General Tips

Naming conventions & appropriate file structure

08.06.2021

Naming your files correctly and in an appropriate file structure is crucial for preventing accidental loss of work during your time at TWC. It is also an excellent skill to develop and will set you up for success, especially in the future online world.

 

Exhibit A: this is an example of a bad file structure:

 

Notice how finding files is difficult? It is also extremely easy to lose data when it is set up like this.

 

Exhibit B: this is a generic example of a File-Tree (good file structure):

 

Looks complicated at first, doesn’t it? It is actually really simple.

 

Exhibit C: here is an example of how your school work folder should look like:

 

Note: The files and folders are backed up and synchronized onto OneDrive, so when a file is updated/modified, the changes are made on the device and online.

 

This only takes a few minutes to do. When you get some free time, have a look at your current file structure and think about how you can improve it.

 

Things to avoid:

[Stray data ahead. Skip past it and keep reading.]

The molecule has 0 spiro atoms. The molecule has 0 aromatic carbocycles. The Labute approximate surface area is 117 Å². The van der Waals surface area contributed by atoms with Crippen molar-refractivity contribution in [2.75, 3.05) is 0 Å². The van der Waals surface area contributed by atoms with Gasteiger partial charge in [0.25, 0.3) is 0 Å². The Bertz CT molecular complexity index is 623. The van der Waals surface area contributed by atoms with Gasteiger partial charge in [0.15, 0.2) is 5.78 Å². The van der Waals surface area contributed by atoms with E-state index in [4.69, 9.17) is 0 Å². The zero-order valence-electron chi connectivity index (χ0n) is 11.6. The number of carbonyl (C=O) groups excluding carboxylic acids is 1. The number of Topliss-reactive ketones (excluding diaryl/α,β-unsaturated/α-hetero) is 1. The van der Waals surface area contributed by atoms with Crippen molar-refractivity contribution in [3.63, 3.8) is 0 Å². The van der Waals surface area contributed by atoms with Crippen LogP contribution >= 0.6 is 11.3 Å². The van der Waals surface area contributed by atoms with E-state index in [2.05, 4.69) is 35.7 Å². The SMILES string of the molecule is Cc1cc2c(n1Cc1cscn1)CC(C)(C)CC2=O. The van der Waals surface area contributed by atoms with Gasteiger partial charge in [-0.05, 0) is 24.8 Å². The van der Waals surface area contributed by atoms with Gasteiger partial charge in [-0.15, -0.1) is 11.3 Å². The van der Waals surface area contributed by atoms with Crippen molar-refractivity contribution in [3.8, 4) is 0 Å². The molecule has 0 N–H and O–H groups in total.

1. Multiple versions of files

Naming files ‘Final’ or ‘1, 2, 3, etc’ is a bad habit, as it is extremely easy to lose track of versions. With OneDrive, creating duplicates is also unnecessary, as it already does this for you with previous file versions.

2. Storing work in multiple locations

Going between locations is not recommended as it is easy to lose track of work and creates more work than it reduces.

3. Storing data on USB’s.

USB’s are small and can easily get lost or broken. USB’s are not recommended as a sole measure of storing schoolwork, documents and data.

 

Note: having extra backups on an external HDD/SSD/USB on top of your BYOD computer and OneDrive is recommended by the TWC ICT Department. While having OneDrive setup is generally foolproof, sometimes freak-accidents do happen, and it never hurts to have too many backups.

 

For more information about OneDrive and Foldr, see our other articles on the TWC Portal Page:

Tenison Woods College respectfully acknowledges the Boandik people are the First Nations people of the Mount Gambier South Eastern region of South Australia and pay respect to all Aboriginal and Torres Strait Islander people, past, present and emerging.